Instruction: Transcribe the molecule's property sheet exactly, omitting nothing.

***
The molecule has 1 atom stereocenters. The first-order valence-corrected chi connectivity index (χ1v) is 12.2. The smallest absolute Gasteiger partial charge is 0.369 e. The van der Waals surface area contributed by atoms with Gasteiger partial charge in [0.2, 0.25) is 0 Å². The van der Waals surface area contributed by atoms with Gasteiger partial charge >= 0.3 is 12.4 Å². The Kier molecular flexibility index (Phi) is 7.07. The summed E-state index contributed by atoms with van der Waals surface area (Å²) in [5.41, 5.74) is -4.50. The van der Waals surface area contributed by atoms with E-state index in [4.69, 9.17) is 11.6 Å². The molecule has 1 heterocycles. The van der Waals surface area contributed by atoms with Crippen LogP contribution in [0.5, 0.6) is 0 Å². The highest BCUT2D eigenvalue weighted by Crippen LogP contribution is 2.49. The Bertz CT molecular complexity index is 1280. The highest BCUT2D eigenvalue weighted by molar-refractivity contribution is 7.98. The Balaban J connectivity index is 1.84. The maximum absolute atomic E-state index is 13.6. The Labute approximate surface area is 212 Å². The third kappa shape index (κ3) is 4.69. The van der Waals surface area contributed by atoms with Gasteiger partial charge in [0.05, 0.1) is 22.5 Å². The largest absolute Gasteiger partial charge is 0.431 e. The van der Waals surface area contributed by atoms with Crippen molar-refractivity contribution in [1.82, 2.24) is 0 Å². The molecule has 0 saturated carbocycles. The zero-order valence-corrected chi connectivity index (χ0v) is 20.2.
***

The molecule has 1 atom stereocenters. The first-order valence-corrected chi connectivity index (χ1v) is 12.2. The smallest absolute Gasteiger partial charge is 0.369 e. The van der Waals surface area contributed by atoms with Gasteiger partial charge in [0.2, 0.25) is 0 Å². The van der Waals surface area contributed by atoms with Gasteiger partial charge >= 0.3 is 12.4 Å². The Kier molecular flexibility index (Phi) is 7.07. The summed E-state index contributed by atoms with van der Waals surface area (Å²) in [5.41, 5.74) is -4.50. The van der Waals surface area contributed by atoms with E-state index in [4.69, 9.17) is 11.6 Å². The molecule has 1 heterocycles. The van der Waals surface area contributed by atoms with Crippen LogP contribution in [0.5, 0.6) is 0 Å². The highest BCUT2D eigenvalue weighted by Crippen LogP contribution is 2.49. The Bertz CT molecular complexity index is 1280. The highest BCUT2D eigenvalue weighted by molar-refractivity contribution is 7.98. The Balaban J connectivity index is 1.84. The maximum absolute atomic E-state index is 13.6. The Labute approximate surface area is 212 Å². The third kappa shape index (κ3) is 4.69. The van der Waals surface area contributed by atoms with Gasteiger partial charge in [0.05, 0.1) is 22.5 Å². The largest absolute Gasteiger partial charge is 0.431 e. The van der Waals surface area contributed by atoms with Crippen molar-refractivity contribution in [1.82, 2.24) is 0 Å². The molecule has 0 saturated carbocycles. The zero-order valence-corrected chi connectivity index (χ0v) is 20.2.